Osama bin Laden's al-Qaeda terrorist network has been active in the Balkans for years, most recently helping Kosovo rebels battle for independence from Serbia with the financial and military backing of the United States and NATO.
The claim that al-Qaeda played a role in the Balkan wars of the 1990s came from an alleged FBI document former Yugoslav leader Slobodan Milosevic presented in his defence before the Hague tribunal last week. Mr. Milosevic faces 66 counts of war crimes and genocide.
Although Hague prosecutors have challenged the veracity of the document, which Mr. Milosevic identified as a Congressional statement from the FBI dated last December, Balkan experts say the presence of al-Qaeda militants in Kosovo and Bosnia is well documented.
Today, al-Qaeda members are helping the National Liberation Army, a rebel group in Macedonia, fight the Skopje government in a bid for independence, military analysts say. Last week, Michael Steiner, the United Nations administrator in Kosovo, warned of "importing the Afghan danger to Europe" because several cells trained and financed by al-Qaeda remain in the region.
"Many members of the Kosovo Liberation Army were sent for training in terrorist camps in Afghanistan," said James Bissett, former Canadian ambassador to Yugoslavia and an expert on the Balkans. "Milosevic is right. There is no question of their participation in conflicts in the Balkans. It is very well documented."
The arrival in the Balkans of the so-called Afghan Arabs, who are from various Middle Eastern states and linked to al-Qaeda, began in 1992 soon after the war in Bosnia. According to Lenard Cohen, professor of political science at Simon Fraser University, mujahedeen fighters who travelled to Afghanistan to resist the Soviet occupation in the 1980s later "migrated to Bosnia hoping to assist their Islamic brethren in a struggle against Serbian [and for a time] Croatian forces."
The Bosnian Muslims welcomed their assistance. After the Bosnian war, "hundreds of Bosnian passports were provided to the mujahedeen by the Muslim-controlled government in Sarajevo," said Prof. Cohen in a recent article titled Bin Laden and the war in the Balkans. Many al-Qaeda members decided to stay in the region after marrying local Muslim women, he said.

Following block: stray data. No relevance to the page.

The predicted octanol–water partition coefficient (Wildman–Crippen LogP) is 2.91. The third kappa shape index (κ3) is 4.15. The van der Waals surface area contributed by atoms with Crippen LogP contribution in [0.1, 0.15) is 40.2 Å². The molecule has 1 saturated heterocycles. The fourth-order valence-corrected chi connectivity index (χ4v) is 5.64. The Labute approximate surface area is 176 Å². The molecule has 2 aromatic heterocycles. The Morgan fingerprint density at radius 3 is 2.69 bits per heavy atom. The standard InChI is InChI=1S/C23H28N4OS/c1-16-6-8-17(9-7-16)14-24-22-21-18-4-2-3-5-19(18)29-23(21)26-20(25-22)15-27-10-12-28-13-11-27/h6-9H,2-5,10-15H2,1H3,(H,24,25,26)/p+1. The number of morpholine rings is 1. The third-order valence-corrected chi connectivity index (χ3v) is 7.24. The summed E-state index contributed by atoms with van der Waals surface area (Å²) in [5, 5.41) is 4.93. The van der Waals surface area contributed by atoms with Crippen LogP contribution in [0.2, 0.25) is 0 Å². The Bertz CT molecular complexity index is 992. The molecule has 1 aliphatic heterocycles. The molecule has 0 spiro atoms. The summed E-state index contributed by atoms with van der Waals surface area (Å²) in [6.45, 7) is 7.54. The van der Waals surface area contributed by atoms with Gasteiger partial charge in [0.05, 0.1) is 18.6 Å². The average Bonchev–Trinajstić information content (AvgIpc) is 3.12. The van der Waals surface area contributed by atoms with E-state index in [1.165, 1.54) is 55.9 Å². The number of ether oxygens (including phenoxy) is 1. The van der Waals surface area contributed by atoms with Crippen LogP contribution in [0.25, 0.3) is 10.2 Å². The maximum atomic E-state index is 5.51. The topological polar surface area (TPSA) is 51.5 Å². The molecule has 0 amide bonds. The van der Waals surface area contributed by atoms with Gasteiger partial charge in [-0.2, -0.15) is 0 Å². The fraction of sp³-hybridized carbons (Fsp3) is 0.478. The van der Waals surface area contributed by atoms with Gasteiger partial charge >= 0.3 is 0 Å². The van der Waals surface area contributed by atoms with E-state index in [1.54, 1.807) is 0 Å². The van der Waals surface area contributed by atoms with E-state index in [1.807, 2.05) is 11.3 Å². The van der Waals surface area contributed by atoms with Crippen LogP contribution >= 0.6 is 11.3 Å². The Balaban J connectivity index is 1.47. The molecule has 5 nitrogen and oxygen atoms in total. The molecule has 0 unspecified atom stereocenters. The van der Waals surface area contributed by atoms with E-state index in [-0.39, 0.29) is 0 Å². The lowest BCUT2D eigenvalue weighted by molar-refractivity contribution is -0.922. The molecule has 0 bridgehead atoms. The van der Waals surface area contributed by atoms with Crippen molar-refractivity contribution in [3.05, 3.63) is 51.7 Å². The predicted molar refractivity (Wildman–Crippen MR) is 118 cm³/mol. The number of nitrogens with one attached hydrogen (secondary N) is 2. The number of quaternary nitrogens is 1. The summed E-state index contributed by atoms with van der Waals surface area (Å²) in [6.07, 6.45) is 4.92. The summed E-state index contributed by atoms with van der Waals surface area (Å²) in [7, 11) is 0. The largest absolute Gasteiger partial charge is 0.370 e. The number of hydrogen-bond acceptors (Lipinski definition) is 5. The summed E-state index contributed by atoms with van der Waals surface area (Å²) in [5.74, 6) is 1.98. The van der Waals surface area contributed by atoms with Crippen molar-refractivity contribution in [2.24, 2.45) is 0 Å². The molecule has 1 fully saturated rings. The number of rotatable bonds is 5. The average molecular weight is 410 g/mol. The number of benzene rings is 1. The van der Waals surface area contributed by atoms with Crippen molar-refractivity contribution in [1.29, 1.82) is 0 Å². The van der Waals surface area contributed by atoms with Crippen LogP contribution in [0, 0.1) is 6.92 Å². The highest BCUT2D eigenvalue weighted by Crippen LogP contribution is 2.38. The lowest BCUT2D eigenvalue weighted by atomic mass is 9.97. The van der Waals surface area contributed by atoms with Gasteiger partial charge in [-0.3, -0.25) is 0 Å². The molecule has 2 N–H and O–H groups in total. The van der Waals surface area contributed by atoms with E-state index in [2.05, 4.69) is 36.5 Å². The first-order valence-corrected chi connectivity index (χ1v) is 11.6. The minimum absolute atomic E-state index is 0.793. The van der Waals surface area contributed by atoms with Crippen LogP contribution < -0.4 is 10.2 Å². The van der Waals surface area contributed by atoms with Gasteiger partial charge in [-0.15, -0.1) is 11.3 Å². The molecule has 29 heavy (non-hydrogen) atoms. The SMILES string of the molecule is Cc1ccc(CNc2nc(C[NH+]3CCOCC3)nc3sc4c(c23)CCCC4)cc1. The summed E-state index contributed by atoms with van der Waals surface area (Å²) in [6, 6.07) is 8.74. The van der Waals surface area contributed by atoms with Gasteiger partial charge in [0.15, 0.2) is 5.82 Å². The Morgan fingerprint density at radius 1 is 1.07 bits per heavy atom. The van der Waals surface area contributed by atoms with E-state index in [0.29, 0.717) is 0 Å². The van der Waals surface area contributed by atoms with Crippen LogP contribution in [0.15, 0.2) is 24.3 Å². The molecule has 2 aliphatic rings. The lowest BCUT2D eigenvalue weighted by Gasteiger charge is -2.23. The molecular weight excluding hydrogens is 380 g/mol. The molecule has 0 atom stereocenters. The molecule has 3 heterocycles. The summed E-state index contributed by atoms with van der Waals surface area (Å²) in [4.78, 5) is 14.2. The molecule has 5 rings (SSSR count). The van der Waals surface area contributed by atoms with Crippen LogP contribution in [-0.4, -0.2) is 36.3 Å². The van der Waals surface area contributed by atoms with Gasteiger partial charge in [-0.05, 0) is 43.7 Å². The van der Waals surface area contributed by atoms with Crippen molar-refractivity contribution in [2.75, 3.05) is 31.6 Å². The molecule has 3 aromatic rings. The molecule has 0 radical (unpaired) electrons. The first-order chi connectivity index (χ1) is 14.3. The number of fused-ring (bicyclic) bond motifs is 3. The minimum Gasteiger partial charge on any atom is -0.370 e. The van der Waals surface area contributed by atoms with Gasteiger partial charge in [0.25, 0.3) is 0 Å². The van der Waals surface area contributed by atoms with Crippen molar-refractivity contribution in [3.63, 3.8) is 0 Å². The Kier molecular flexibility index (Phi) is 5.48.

They also set up secret terrorist training camps in Bosnia -- activities financed by the sale of opium produced in Afghanistan and secretly shipped through Turkey and Kosovo into central Europe.
In the years immediately before the NATO bombing of Yugoslavia in 1999, the al-Qaeda militants moved into Kosovo, the southern province of Serbia, to help ethnic Albanian extremists of the KLA mount their terrorist campaign against Serb targets in the region.
The mujahedeen "were financed by Saudi and United Arab Emirates money," said one Western military official, asking anonymity. "They were mercenaries who were not running the show in Kosovo, but were used by the KLA to do their dirty work."
The United States, which had originally trained the Afghan Arabs during the war in Afghanistan, supported them in Bosnia and then in Kosovo. When NATO forces launched their military campaign against Yugoslavia three years ago to unseat Mr. Milosevic, they entered the Kosovo conflict on the side of the KLA, which had already received "substantial" military and financial support from bin Laden's network, analysts say.
In the wake of the Sept. 11 terrorist strikes on the United States, NATO began to worry about the presence in the Balkans of the Islamist terrorist cells it had supported throughout the 1990s.